Therefore, in the try block, a corresponding instance of the exception is created with a string describing the error

...
// consider division by 0
if (a==0)
    throw new ArithmeticException("Division by 0.");
if (d<0)
    throw new ArithmeticException("The equation has no roots.");
...

Handling any of the errors in the catch statement is standard. Therefore, the text of the exception description is displayed.

...
catch (ArithmeticException e) {
    System.out.println(e); // throw an exception created in a try block
}
...

Below is a demonstration of class usage in code.

public class Train02 {
    public static void main(String[] args) {
        // create an instance of class
        QuadraticEquation qE = new QuadraticEquation(1,1,1);
        qE.Solution(); // call a method that solves the equation
        System.out.println("-------------------------");

        // create another instance of the class
        QuadraticEquation qE2 = new QuadraticEquation(0,3,5);
        qE2.Solution();
        System.out.println("-------------------------");

        QuadraticEquation qE3 = new QuadraticEquation(2,3,-5);
        qE3.Solution();
    }
}

The result of the program is as follows:

java.lang.ArithmeticException: The equation has no roots.
-------------------------
java.lang.ArithmeticException: Division by 0.
-------------------------
x1 = -2.5
x2 = 1.0

   

3. What types are forbidden to use for throwing exceptions using throw statement?

To generate exceptions using throw statement may not be used:

  • primitive types (for example int, char);
  • classes, excluding of classes inherited from the class Throwable. For example, it is forbidden to use the class String or other classes.

   

4. How to create your own exception class? Example

To create your own exception class, you need to inherit this class from the Exception class. After the class is inherited from the Exception class, it is already part of the Java exception system and can be used as other exception classes (for example, ArithmeticException, ArrayIndexOfBoundsException, etc.).

More details about using the Exception class and other classes are described in the topic:

  • Classes of exceptions in Java

If the class is inherited from the Exception class, then it is not even necessary to implement some additional operations in this class. In any case, the exception that corresponds to this class will be correctly caught in the catch block.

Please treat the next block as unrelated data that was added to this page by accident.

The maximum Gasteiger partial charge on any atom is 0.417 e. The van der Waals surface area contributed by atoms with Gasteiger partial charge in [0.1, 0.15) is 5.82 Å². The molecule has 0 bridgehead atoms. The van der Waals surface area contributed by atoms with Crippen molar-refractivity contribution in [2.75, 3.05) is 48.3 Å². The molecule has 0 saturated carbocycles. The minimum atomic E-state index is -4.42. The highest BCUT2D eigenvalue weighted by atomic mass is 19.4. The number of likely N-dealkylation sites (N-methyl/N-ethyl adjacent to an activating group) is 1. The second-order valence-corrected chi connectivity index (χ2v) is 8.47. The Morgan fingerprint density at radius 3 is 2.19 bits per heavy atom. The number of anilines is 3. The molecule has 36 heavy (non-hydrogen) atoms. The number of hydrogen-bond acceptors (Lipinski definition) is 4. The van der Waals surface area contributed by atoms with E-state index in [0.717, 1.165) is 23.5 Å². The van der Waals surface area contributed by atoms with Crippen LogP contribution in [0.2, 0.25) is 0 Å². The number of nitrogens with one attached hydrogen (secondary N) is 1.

The Exception class does not contain methods. However, this class is inherited from the Throwable class. In the Throwable class, there are a number of methods available that can be overridden by exceptions.

Example. For the purpose of the demonstration, a NegativeNumberException class is declared. In our case, this class is an exception that is generated when the number is negative. The class declares:

  • internal variable value. This variable is optional and is introduced for the purpose of demonstration;
  • constructor, which is optional;
  • the toString() method, which overrides the same name method of the Throwable class. This method displays the corresponding message.
// Declare a class that is derived from the Exception class
// This class is part of the Java exception system.
class NegativeNumberException extends Exception {
    private double value;

    // some class constructor
    NegativeNumberException(double _value) {
        value = _value;
    }

    // the overridden toString () method of the Throwable class,
    // This method displays exception information of the type NegativeNumberException.
    public String toString() {
        String msg = "Exception: " + value + " is a negative number!!!";
        return msg;
    }
}

public class Train04 {
    public static void main(String[] args) {
        // the generation of the type of exception NegativeNumberException is demonstrated
        double value;

        try {
            value = -5; // negative number

            // if a negative number,
            // throw an exception of type NegativeNumberException
            if (value<0)
                throw new NegativeNumberException(value);
        }
        catch (NegativeNumberException e) {
            // display information about the exception
            // method toString() of the class NegativeNumberException is called
            System.out.println(e);